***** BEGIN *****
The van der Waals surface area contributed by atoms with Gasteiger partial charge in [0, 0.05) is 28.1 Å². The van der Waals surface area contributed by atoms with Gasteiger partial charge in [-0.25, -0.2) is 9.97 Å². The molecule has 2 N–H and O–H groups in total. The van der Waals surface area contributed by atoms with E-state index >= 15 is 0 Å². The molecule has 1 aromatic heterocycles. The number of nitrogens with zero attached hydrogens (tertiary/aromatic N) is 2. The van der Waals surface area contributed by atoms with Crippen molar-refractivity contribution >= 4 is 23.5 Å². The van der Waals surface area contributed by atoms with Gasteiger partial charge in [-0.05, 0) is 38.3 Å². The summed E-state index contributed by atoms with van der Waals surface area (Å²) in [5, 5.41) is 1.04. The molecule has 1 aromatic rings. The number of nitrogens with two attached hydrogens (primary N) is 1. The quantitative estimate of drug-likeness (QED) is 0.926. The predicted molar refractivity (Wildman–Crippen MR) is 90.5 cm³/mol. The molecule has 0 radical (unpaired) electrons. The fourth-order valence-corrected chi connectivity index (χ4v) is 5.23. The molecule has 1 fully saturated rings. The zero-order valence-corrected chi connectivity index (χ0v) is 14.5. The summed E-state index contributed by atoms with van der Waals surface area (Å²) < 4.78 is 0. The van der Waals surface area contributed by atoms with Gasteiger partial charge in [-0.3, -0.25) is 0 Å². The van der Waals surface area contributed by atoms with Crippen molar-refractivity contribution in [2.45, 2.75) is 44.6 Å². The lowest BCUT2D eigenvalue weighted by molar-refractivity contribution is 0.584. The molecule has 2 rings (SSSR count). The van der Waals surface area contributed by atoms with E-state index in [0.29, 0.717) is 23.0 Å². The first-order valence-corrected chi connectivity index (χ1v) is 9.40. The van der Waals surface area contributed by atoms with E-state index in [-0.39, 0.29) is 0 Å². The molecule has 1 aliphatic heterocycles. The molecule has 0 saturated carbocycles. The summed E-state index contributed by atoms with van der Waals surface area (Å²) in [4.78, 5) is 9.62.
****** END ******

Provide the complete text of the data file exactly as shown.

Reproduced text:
The van der Waals surface area contributed by atoms with Gasteiger partial charge in [0, 0.05) is 28.1 Å². The van der Waals surface area contributed by atoms with Gasteiger partial charge in [-0.25, -0.2) is 9.97 Å². The molecule has 2 N–H and O–H groups in total. The van der Waals surface area contributed by atoms with E-state index >= 15 is 0 Å². The molecule has 1 aromatic heterocycles. The number of nitrogens with zero attached hydrogens (tertiary/aromatic N) is 2. The van der Waals surface area contributed by atoms with Crippen molar-refractivity contribution >= 4 is 23.5 Å². The van der Waals surface area contributed by atoms with Gasteiger partial charge in [-0.05, 0) is 38.3 Å². The summed E-state index contributed by atoms with van der Waals surface area (Å²) in [5, 5.41) is 1.04. The molecule has 1 aromatic rings. The number of nitrogens with two attached hydrogens (primary N) is 1. The quantitative estimate of drug-likeness (QED) is 0.926. The predicted molar refractivity (Wildman–Crippen MR) is 90.5 cm³/mol. The molecule has 0 radical (unpaired) electrons. The fourth-order valence-corrected chi connectivity index (χ4v) is 5.23. The molecule has 1 fully saturated rings. The zero-order valence-corrected chi connectivity index (χ0v) is 14.5. The summed E-state index contributed by atoms with van der Waals surface area (Å²) < 4.78 is 0. The van der Waals surface area contributed by atoms with Gasteiger partial charge in [-0.3, -0.25) is 0 Å². The van der Waals surface area contributed by atoms with Crippen molar-refractivity contribution in [2.45, 2.75) is 44.6 Å². The lowest BCUT2D eigenvalue weighted by molar-refractivity contribution is 0.584. The molecule has 2 rings (SSSR count). The van der Waals surface area contributed by atoms with E-state index in [0.29, 0.717) is 23.0 Å². The first-order valence-corrected chi connectivity index (χ1v) is 9.40. The van der Waals surface area contributed by atoms with E-state index in [-0.39, 0.29) is 0 Å². The molecule has 1 aliphatic heterocycles. The molecule has 0 saturated carbocycles. The summed E-state index contributed by atoms with van der Waals surface area (Å²) in [4.78, 5) is 9.62.